Saturday, May 8, 2010

My take on: the darkest child

I had to go to Atlanta to find this diamond in the rough. I'm sure I could have found this book at my local Borders, but since the story is set in Pakersfield, Georgia it made sense that his book was on prominent display.

This is Delores Phillips' debut novel, and after reading it I'm stunned at the graphic details and emotion that come out. As the story opens it is 1958, and we meet 13-year-old Tangy Mae and her mother Rozelle 'Rosie' Quinn in rural Georgia. This was a time when opportunities for African Americans were few and far between. Rozelle is in the midst of quitting her job as a maid and tells anyone who will listen that she is about to die. All nine of her children seriously doubt that. Rozelle would rather have people think she's about to die, than admit being pregnant with her 10th child.

Now that her mother can't work, Tangy Mae is expected to quit school and start supporting the family. More than anything Tangy Mae wants to graduate from high school and break free from her mother. To some in the community Rozelle is just a single mother trying to do right. But in her children's eyes, Rozelle is a monster. Any attempt at freedom is met with abuse. Tangy Mae's older sister Martha Jean, who is deaf, finds someone to love her but Rozelle beats her into submission upon finding out. Martha Jean's freedom is granted only after her future husband -- Velman -- is able to give Rozelle a car and driving lessons in exchange. A young Tangy Mae was branded with a fire poker for questioning her mother's authority. Their older sister, Mushy, ran away because she couldn't take the abuse anymore. Tangy Mae and her older sister, Tarabelle, are forced into prostitution by Rozelle, just so their mother can keep up her expensive shopping habits. Tangy Mae's brothers are spared some of the abuse because they bring money into the household. Her brothers also try to change things in their community, but are only met with resistance from the white authority figures in town.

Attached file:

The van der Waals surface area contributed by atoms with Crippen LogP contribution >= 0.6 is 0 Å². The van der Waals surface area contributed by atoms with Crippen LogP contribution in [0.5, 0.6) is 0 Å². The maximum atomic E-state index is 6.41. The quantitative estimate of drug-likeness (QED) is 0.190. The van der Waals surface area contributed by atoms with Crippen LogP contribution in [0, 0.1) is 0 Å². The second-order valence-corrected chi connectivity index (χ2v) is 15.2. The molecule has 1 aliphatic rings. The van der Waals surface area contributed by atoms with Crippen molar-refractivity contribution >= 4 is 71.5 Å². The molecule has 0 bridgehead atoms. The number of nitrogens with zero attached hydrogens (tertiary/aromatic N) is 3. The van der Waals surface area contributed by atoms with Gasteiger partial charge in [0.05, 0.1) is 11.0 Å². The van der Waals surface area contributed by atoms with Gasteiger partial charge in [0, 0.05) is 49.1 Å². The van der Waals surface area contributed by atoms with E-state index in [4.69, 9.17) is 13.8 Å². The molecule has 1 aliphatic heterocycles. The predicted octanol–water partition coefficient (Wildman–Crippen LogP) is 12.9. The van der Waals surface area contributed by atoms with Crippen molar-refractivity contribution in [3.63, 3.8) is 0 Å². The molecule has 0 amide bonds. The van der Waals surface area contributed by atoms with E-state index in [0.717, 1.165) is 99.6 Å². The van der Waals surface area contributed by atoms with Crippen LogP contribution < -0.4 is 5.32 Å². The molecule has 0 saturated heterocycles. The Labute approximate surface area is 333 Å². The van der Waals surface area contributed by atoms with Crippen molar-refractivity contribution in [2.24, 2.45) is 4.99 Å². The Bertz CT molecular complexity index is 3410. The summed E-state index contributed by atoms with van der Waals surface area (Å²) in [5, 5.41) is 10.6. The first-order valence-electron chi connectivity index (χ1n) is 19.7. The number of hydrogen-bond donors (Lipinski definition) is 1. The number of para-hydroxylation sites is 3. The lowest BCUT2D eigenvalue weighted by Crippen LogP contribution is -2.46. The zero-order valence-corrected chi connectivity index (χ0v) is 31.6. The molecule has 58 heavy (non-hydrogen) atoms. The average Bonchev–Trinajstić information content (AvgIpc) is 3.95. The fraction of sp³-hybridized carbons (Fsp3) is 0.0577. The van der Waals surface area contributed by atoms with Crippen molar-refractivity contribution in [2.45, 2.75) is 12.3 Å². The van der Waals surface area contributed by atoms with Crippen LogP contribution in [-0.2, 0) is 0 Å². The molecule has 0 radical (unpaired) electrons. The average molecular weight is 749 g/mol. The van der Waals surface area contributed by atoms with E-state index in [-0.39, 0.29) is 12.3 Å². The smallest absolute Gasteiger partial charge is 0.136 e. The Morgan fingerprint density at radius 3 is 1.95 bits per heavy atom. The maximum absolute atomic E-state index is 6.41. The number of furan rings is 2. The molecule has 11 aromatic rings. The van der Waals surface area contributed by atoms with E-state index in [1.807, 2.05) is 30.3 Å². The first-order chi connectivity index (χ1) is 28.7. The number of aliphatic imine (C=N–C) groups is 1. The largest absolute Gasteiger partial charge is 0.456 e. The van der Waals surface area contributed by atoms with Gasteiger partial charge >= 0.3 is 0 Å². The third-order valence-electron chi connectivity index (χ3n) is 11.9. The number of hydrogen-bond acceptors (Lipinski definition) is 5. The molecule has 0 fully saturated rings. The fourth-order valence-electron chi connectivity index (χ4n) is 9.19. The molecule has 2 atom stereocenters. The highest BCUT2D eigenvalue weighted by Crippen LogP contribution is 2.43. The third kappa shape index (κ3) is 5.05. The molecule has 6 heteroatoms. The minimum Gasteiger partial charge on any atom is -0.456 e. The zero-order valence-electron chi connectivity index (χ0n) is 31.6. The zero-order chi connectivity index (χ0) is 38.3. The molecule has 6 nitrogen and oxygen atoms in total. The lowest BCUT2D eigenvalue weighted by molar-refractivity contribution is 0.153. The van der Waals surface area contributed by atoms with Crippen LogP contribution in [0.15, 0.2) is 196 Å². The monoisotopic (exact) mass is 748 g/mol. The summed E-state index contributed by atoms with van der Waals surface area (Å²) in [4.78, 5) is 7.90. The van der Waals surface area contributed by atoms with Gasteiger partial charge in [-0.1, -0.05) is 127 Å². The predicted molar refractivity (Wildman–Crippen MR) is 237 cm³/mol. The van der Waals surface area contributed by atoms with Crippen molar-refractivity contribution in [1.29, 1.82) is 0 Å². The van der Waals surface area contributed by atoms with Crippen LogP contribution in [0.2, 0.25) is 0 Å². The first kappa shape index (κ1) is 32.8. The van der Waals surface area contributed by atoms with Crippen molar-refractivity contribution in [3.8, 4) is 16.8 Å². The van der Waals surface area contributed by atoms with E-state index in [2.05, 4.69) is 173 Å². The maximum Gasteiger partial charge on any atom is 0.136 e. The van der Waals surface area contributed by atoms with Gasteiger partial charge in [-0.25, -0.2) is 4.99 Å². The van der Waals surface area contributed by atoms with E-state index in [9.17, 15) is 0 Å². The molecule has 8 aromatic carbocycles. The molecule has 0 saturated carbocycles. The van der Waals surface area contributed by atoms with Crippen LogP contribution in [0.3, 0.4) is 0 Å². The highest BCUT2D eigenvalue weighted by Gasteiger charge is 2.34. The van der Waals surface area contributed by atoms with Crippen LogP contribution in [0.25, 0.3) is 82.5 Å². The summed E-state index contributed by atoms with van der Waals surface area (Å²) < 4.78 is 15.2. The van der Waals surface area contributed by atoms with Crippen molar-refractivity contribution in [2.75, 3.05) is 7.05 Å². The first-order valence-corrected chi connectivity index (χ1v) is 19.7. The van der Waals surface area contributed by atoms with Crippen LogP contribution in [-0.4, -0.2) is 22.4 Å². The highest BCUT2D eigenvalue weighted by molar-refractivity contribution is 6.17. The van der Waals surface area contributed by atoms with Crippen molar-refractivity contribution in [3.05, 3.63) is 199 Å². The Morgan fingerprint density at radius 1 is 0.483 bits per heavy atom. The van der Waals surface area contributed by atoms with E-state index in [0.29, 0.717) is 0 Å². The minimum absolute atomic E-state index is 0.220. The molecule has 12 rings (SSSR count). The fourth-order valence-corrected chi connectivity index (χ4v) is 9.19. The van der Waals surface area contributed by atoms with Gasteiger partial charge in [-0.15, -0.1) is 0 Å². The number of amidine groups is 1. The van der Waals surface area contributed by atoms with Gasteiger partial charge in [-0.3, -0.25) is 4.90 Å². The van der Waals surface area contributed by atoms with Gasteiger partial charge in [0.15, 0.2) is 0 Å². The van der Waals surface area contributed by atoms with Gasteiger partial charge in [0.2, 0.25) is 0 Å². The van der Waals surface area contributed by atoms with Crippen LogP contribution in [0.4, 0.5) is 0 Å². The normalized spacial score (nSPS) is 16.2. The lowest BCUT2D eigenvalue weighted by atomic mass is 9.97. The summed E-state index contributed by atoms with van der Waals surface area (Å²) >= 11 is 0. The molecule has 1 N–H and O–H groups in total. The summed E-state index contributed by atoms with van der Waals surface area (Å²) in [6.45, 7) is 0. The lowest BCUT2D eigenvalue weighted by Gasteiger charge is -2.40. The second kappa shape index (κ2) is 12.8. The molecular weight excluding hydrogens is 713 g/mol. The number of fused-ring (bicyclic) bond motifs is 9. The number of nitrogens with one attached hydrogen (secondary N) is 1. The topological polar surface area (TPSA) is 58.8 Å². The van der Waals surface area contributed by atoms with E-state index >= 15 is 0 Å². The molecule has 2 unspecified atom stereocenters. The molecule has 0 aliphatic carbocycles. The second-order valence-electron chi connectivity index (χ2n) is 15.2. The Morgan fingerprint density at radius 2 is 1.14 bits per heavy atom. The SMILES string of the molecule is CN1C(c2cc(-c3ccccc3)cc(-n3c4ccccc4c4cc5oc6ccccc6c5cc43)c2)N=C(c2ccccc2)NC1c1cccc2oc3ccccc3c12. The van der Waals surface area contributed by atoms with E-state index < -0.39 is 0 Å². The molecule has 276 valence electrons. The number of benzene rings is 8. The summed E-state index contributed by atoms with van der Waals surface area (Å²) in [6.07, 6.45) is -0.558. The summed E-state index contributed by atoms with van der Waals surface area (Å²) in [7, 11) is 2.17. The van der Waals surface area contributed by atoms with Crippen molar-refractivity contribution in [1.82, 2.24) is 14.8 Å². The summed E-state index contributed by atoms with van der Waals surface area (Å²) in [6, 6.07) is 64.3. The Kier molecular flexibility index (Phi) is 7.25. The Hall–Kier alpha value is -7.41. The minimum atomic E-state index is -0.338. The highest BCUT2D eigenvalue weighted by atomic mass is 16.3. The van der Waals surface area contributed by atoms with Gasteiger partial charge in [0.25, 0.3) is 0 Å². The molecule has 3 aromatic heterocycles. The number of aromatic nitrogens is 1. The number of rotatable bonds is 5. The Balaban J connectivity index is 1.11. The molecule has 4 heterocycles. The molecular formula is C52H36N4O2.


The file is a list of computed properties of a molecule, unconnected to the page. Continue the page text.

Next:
Tangy Mae is made to believe that no one will ever want her because of her dark skin. Rozelle drilled into her children that the lighter your skin color, the more desirable you are. Whatever affection Rozelle did show, it was usually to her children with lighter skin.

There are moments when it feels like this novel is preaching about the ills of the racism in the 1950s, but as a whole it's about young children trying to break free of an abusive mother. Without giving away too much, the ending left me a little empty. Within the last few pages you get the feeling that Tangy Mae and her siblings are finally going to get their happy ending. But Phillips shakes their resolve and makes them doubt their futures.

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